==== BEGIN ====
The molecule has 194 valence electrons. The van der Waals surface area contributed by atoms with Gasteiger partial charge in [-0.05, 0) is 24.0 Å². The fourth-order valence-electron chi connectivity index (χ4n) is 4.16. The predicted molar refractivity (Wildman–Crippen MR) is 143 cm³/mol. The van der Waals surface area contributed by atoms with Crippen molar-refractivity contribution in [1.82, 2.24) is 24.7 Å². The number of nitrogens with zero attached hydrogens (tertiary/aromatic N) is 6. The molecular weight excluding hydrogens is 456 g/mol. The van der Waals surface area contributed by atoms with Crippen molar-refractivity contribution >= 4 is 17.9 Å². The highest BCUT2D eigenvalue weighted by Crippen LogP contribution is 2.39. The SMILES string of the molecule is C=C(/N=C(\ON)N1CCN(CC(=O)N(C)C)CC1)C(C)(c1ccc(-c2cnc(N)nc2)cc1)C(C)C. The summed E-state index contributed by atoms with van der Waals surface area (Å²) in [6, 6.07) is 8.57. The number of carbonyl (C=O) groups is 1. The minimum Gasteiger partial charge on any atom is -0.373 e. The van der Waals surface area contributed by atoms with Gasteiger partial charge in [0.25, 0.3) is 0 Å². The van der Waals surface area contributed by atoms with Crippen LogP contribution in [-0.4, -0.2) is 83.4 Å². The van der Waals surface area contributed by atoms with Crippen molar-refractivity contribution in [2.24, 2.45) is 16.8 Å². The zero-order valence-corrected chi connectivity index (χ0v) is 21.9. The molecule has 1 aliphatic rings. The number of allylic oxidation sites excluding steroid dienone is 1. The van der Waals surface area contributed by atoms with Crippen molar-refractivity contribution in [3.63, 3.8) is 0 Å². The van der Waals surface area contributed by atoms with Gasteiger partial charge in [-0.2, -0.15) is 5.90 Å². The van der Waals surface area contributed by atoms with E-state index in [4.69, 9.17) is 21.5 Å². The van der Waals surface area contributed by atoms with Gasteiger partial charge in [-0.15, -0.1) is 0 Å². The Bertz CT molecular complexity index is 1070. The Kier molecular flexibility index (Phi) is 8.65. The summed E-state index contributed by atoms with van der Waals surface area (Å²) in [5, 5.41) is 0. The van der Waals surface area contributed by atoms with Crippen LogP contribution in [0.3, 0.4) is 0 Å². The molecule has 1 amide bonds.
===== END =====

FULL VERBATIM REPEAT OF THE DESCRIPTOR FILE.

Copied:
The molecule has 194 valence electrons. The van der Waals surface area contributed by atoms with Gasteiger partial charge in [-0.05, 0) is 24.0 Å². The fourth-order valence-electron chi connectivity index (χ4n) is 4.16. The predicted molar refractivity (Wildman–Crippen MR) is 143 cm³/mol. The van der Waals surface area contributed by atoms with Crippen molar-refractivity contribution in [1.82, 2.24) is 24.7 Å². The number of nitrogens with zero attached hydrogens (tertiary/aromatic N) is 6. The molecular weight excluding hydrogens is 456 g/mol. The van der Waals surface area contributed by atoms with Crippen molar-refractivity contribution >= 4 is 17.9 Å². The highest BCUT2D eigenvalue weighted by Crippen LogP contribution is 2.39. The SMILES string of the molecule is C=C(/N=C(\ON)N1CCN(CC(=O)N(C)C)CC1)C(C)(c1ccc(-c2cnc(N)nc2)cc1)C(C)C. The summed E-state index contributed by atoms with van der Waals surface area (Å²) in [6, 6.07) is 8.57. The number of carbonyl (C=O) groups is 1. The minimum Gasteiger partial charge on any atom is -0.373 e. The van der Waals surface area contributed by atoms with Gasteiger partial charge in [0.25, 0.3) is 0 Å². The van der Waals surface area contributed by atoms with Crippen LogP contribution in [-0.4, -0.2) is 83.4 Å². The van der Waals surface area contributed by atoms with Crippen molar-refractivity contribution in [2.24, 2.45) is 16.8 Å². The zero-order valence-corrected chi connectivity index (χ0v) is 21.9. The molecule has 1 aliphatic rings. The number of allylic oxidation sites excluding steroid dienone is 1. The van der Waals surface area contributed by atoms with Crippen molar-refractivity contribution in [3.63, 3.8) is 0 Å². The van der Waals surface area contributed by atoms with Gasteiger partial charge in [-0.2, -0.15) is 5.90 Å². The van der Waals surface area contributed by atoms with E-state index in [4.69, 9.17) is 21.5 Å². The van der Waals surface area contributed by atoms with Gasteiger partial charge in [-0.15, -0.1) is 0 Å². The Bertz CT molecular complexity index is 1070. The Kier molecular flexibility index (Phi) is 8.65. The summed E-state index contributed by atoms with van der Waals surface area (Å²) in [5, 5.41) is 0. The van der Waals surface area contributed by atoms with Crippen LogP contribution in [0.3, 0.4) is 0 Å². The molecule has 1 amide bonds.